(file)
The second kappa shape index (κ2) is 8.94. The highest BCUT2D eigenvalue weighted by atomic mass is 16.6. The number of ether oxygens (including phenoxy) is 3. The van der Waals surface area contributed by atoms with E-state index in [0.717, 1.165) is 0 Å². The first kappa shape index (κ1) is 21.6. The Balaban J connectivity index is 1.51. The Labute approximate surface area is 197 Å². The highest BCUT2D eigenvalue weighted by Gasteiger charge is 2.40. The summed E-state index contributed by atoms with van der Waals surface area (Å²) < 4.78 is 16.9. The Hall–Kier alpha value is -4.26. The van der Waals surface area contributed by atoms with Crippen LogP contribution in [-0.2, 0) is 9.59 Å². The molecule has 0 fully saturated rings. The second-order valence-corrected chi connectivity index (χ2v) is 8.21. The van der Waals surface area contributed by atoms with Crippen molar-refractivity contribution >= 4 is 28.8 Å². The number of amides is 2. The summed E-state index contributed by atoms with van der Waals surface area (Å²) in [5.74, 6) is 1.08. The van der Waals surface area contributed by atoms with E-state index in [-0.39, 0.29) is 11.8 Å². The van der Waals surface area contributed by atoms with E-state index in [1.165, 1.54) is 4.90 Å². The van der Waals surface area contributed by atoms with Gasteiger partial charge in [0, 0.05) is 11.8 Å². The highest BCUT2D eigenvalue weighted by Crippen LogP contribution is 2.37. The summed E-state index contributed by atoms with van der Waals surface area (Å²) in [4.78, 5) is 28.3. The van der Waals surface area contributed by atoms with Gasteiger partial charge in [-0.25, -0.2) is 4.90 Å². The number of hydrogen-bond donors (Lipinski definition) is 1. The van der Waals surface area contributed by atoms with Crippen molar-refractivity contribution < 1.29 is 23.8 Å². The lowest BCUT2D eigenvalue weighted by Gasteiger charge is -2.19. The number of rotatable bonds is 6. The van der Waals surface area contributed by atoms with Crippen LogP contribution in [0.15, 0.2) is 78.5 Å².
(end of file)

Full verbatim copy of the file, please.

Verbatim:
The second kappa shape index (κ2) is 8.94. The highest BCUT2D eigenvalue weighted by atomic mass is 16.6. The number of ether oxygens (including phenoxy) is 3. The van der Waals surface area contributed by atoms with E-state index in [0.717, 1.165) is 0 Å². The first kappa shape index (κ1) is 21.6. The Balaban J connectivity index is 1.51. The Labute approximate surface area is 197 Å². The highest BCUT2D eigenvalue weighted by Gasteiger charge is 2.40. The summed E-state index contributed by atoms with van der Waals surface area (Å²) < 4.78 is 16.9. The Hall–Kier alpha value is -4.26. The van der Waals surface area contributed by atoms with Crippen LogP contribution in [-0.2, 0) is 9.59 Å². The molecule has 0 fully saturated rings. The second-order valence-corrected chi connectivity index (χ2v) is 8.21. The van der Waals surface area contributed by atoms with Crippen molar-refractivity contribution >= 4 is 28.8 Å². The number of amides is 2. The summed E-state index contributed by atoms with van der Waals surface area (Å²) in [5.74, 6) is 1.08. The van der Waals surface area contributed by atoms with E-state index in [-0.39, 0.29) is 11.8 Å². The van der Waals surface area contributed by atoms with E-state index in [1.165, 1.54) is 4.90 Å². The van der Waals surface area contributed by atoms with Gasteiger partial charge in [0, 0.05) is 11.8 Å². The highest BCUT2D eigenvalue weighted by Crippen LogP contribution is 2.37. The summed E-state index contributed by atoms with van der Waals surface area (Å²) in [4.78, 5) is 28.3. The van der Waals surface area contributed by atoms with Gasteiger partial charge in [-0.25, -0.2) is 4.90 Å². The number of hydrogen-bond donors (Lipinski definition) is 1. The van der Waals surface area contributed by atoms with Crippen molar-refractivity contribution < 1.29 is 23.8 Å². The lowest BCUT2D eigenvalue weighted by Gasteiger charge is -2.19. The number of rotatable bonds is 6. The van der Waals surface area contributed by atoms with Crippen LogP contribution in [0.15, 0.2) is 78.5 Å².